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RoadworthinessMonday 9th February 2009
You have 1 month left on your MOT, and you decide to get it tested early.

Q. If your vehicle fails, are you still able to drive around on the existing MOT?

Search the Internet on this subject, and there are many discussions on motoring and policing forums. Although nobody seems to agree.

I thought that an MOT failure was a sign of vehicle unroadworthiness. Although the government implies that an MOT failure does not necessarily class a vehicle as unroadworthy:

"you may still be prosecuted for driving an unroadworthy vehicle if it doesn’t comply with various regulations affecting its construction and use"

Although you are able to drive a vehicle to and from a pre-booked garage/MOT centre without an MOT, it doesn't mention that a refusal of an MOT is a disqualification of the previous one.

Providing your vehicle is still roadworthy, but failed it's MOT, the original question still stands.

In order to put to end this question I have resorted to e-mailing the The Department for Transport - as expected, my e-mail was returned immediately by their SMTP server without details of the error.

Hopefully I shall find the answer out one day.

More snowFriday 6th February 2009
Councils across Britain are running out of grit. The public are doing their nut. Complaining about the lack of preparation on the part of the local council's.

Sure, blame the councils for not being prepared. How many of the complainer's were prepared? Private stock of salt for garden path? Shovel and emergency supplies in their car? Most importantly, winter tyres?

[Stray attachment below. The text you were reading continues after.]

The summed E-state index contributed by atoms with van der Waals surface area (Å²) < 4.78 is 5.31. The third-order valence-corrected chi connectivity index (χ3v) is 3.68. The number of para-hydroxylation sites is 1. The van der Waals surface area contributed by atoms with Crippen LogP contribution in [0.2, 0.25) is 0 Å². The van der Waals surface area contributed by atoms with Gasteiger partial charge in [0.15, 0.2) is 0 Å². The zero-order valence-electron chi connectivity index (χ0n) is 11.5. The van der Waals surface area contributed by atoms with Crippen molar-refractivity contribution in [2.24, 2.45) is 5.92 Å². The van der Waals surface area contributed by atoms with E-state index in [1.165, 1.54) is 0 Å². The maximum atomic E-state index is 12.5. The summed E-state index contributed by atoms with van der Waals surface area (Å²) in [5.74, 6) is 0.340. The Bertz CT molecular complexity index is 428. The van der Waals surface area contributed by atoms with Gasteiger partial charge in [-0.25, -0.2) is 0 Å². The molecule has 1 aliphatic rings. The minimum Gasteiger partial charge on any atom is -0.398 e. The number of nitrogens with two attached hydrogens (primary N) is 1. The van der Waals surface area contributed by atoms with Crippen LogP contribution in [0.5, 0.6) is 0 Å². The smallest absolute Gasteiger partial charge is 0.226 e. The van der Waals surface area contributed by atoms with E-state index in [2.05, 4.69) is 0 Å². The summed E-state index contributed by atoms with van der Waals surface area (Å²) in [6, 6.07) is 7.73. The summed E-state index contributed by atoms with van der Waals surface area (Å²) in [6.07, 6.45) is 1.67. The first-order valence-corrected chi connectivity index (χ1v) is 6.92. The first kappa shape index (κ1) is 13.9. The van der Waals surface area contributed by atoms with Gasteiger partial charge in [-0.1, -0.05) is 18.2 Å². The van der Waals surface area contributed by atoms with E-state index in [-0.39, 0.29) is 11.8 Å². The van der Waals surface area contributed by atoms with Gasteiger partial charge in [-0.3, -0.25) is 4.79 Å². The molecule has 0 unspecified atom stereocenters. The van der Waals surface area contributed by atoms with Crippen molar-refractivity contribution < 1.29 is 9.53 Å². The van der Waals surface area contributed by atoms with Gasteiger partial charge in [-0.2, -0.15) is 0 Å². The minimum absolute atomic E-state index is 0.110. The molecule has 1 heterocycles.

Maybe 1 or 2 out of 3. Most people don't even know you can get winter tyres, let alone have any fitted. The day we as the public start being prepared, is the day we can complain about our councils being unprepared.

Britain snowed inThursday 5th February 2009
As soon as winter is upon us, we are all hoping for snow. We love the stuff. But in true British fashion, we whine about it when it arrives.

The snow, around here, isn't massively bad. Maybe an inch of it this morning. So I went to work. Slid about a little bit, but nothing to worry about (until some stupid bint stepped out in front of my car whilst I was already skidding to a stop).

Tomorrow though, well I'm not going to bother. There is no reason for me to go to work - apart from to share the tea making with somebody else. I work in IT - in this day and age there is no need for me to be in work 90% of the time; yet still there is great resistance to working from home. The main argument is communication, people cannot work as well when they cannot get together and chat about things.

I concede this point. Talking face-to-face is a lot easier... But actually, I do very little of that anyway. I spend most my day with my headphones in trying to drown out the noise of people chatting and shouting at each other (good old open plan offices!). Occasionally I get pestered about something, but to be fair, there is no reason an Instant Message or an e-mail wouldn't do - they even get the added bonus of the answer in writing so they can use it for reference next time. All that aside, I'm currently working on my own. So there is absolutely no need for me to be in work.

There is quite a bit of conversation about how people woos off work when the slightest hint of snow comes. Tomorrow, that's going to be me. I'll still work, I can logon remotely and access everything I need from the comfort of my bed/sofa/office. I went out today, I proved that I'm not a girl and I can face driving in snow with my summer only tyres (as everyone else).

It's just not worth the effort though. A 20 minute rush hour journey extending to over an hour, for the sake of sharing the tea making responsibilities? Added on the risk of roads being closed and not being able to get home? Nah, I'll stay here thanks. One laptop, BlackBerry, cuppa and sofa. What more do you need?

We aren't prepared for this weather, as we only get it once a decade tops. Nobody has winter tyres in England, how can you expect cars to work on summer only tyres? It freezes for two weeks a year normally, not worth the expense.

A lot of people have to go to work, those who technically have the ability to work from home should be actively encouraged. It's the responsible thing to do, allowing those who have to, to get through easier.

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